the code must have a Hamming distance of D(min) = k + 1. to be interpreted as a different valid code word. . • For any code word. X. Y. at least D(min) single-bit errors must occur in X.2. to detect k (or fewer) single-bit errors.8 Error Detection and Correction • The minimum Hamming distance for a code. D(min). determines its error detecting and error correcting capability. • Thus.

1 errors and correct errors • Thus. a Hamming distance of 2k + 1 is required to be able to correct k errors in any data word. • Hamming distance is provided by adding a suitable number of parity bits to a data word.2. .8 Error Detection and Correction • Hamming codes can detect D(min) .

and n erroneous words.2.we have n + 1 bit patterns for each code word: one valid code word. . • Therefore. • An error could occur in any of the n bits.8 Error Detection and Correction • Suppose we have a set of n-bit code words consisting of m data bits and r (redundant) parity bits. so each code word can be associated with n erroneous words at a Hamming distance of 1.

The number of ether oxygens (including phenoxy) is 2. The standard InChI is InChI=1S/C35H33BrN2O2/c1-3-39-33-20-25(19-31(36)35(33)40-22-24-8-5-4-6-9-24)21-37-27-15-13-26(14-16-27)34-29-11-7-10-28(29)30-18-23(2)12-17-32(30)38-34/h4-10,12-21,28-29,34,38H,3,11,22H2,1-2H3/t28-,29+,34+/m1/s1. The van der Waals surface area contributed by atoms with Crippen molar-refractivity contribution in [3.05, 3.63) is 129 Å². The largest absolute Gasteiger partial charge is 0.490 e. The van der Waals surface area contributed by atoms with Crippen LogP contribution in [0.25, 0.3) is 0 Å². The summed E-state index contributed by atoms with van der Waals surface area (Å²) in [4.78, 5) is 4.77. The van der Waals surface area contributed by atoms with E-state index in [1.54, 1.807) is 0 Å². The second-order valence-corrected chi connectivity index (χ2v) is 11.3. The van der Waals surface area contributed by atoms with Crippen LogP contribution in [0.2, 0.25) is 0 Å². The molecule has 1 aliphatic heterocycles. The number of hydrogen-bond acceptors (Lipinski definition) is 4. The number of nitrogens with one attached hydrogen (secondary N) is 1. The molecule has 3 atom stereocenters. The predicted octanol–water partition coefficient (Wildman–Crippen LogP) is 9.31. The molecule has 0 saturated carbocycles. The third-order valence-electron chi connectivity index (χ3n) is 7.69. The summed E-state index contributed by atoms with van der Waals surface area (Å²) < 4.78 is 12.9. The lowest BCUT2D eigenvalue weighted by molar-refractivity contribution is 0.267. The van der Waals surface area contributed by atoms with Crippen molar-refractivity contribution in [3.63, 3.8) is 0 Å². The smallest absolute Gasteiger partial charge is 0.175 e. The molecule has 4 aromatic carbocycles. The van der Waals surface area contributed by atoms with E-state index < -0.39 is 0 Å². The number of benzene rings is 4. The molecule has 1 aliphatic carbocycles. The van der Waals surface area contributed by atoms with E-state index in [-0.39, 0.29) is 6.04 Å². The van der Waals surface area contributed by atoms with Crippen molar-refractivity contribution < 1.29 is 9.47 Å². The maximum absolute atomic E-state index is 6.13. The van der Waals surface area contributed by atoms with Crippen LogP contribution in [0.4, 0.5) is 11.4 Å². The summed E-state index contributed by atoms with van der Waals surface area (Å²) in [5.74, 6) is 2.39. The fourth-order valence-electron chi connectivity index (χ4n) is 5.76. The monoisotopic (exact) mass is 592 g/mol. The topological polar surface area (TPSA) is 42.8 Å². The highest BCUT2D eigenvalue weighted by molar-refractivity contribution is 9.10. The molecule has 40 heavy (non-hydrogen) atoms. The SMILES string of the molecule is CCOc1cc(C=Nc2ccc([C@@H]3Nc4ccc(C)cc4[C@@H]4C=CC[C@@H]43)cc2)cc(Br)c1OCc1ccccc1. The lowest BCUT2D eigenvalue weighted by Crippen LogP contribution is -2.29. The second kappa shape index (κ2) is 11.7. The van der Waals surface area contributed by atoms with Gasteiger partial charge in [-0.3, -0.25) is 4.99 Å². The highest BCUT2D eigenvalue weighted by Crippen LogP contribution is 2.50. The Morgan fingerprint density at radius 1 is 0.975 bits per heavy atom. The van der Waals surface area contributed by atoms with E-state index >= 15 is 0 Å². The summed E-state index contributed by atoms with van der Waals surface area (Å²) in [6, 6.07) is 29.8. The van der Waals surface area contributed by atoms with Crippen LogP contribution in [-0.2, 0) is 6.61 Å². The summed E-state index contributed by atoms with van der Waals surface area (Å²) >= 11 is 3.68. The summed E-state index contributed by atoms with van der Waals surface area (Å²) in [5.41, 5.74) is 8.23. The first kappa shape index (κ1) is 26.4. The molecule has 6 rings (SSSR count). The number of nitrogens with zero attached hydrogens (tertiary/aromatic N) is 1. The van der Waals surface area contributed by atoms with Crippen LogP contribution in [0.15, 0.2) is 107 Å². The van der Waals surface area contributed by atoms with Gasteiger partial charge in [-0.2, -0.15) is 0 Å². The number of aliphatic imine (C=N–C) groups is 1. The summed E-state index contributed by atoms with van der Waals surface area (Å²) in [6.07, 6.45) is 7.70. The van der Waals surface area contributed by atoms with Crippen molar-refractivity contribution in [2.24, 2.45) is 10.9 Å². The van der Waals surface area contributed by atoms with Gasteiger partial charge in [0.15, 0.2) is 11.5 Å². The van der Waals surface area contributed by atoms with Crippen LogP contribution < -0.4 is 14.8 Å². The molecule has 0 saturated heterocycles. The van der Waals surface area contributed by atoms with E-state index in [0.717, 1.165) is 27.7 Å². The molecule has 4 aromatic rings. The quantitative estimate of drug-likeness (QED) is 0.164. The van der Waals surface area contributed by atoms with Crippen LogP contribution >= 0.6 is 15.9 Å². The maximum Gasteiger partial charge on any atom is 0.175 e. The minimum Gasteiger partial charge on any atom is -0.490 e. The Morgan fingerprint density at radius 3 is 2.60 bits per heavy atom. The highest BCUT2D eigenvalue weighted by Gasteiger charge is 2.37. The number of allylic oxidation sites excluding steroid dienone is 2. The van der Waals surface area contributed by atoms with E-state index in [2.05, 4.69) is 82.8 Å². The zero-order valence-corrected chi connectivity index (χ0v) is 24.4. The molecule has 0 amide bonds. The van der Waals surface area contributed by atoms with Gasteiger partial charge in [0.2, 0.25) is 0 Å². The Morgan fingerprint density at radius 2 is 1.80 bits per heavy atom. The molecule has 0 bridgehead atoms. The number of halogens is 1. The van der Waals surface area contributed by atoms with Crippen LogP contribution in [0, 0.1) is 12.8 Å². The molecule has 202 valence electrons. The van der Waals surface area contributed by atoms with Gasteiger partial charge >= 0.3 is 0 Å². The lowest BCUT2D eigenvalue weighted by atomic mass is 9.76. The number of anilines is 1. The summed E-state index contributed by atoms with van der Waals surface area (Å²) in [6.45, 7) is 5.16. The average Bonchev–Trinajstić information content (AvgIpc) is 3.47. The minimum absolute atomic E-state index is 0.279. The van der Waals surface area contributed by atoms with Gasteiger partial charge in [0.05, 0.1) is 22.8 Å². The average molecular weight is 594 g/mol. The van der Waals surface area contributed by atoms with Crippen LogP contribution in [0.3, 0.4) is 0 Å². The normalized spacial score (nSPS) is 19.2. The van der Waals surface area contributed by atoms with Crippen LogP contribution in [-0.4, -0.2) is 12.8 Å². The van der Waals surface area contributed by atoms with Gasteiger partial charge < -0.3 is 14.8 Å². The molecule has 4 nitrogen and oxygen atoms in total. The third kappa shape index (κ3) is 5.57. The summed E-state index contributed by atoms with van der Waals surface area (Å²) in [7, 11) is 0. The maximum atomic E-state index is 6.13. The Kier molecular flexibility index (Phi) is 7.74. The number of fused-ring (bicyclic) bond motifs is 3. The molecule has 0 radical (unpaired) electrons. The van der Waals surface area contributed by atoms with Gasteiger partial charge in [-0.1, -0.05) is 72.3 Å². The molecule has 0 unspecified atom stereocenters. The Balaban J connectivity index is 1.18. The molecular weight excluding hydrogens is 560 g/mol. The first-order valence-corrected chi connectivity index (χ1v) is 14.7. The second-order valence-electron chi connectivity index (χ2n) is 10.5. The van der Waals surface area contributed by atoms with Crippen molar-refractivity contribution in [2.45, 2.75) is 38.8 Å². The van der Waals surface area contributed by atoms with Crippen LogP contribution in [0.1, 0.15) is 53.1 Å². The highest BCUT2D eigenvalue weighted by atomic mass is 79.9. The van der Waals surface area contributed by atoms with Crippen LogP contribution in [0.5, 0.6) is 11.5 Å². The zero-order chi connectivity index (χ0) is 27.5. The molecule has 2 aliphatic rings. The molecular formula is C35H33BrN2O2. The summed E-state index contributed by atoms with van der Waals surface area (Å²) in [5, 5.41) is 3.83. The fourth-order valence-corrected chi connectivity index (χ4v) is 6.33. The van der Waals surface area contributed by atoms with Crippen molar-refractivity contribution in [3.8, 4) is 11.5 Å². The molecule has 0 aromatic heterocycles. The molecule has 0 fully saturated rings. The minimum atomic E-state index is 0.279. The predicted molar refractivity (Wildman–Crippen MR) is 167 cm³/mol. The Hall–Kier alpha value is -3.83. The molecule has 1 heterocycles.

8 Error Detection and Correction • With n-bit code words. we have 2 n possible code words consisting of 2 m data bits (where n = m + r). • This gives us the inequality: (n + 1) × 2 m ≤ 2 n • Because n = m + r. .2. we can rewrite the inequality as: (m + r + 1) × 2 m ≤ 2 m + r or (m + r + 1) ≤ 2 r – This inequality gives us a lower limit on the number of check bits that we need in our code words.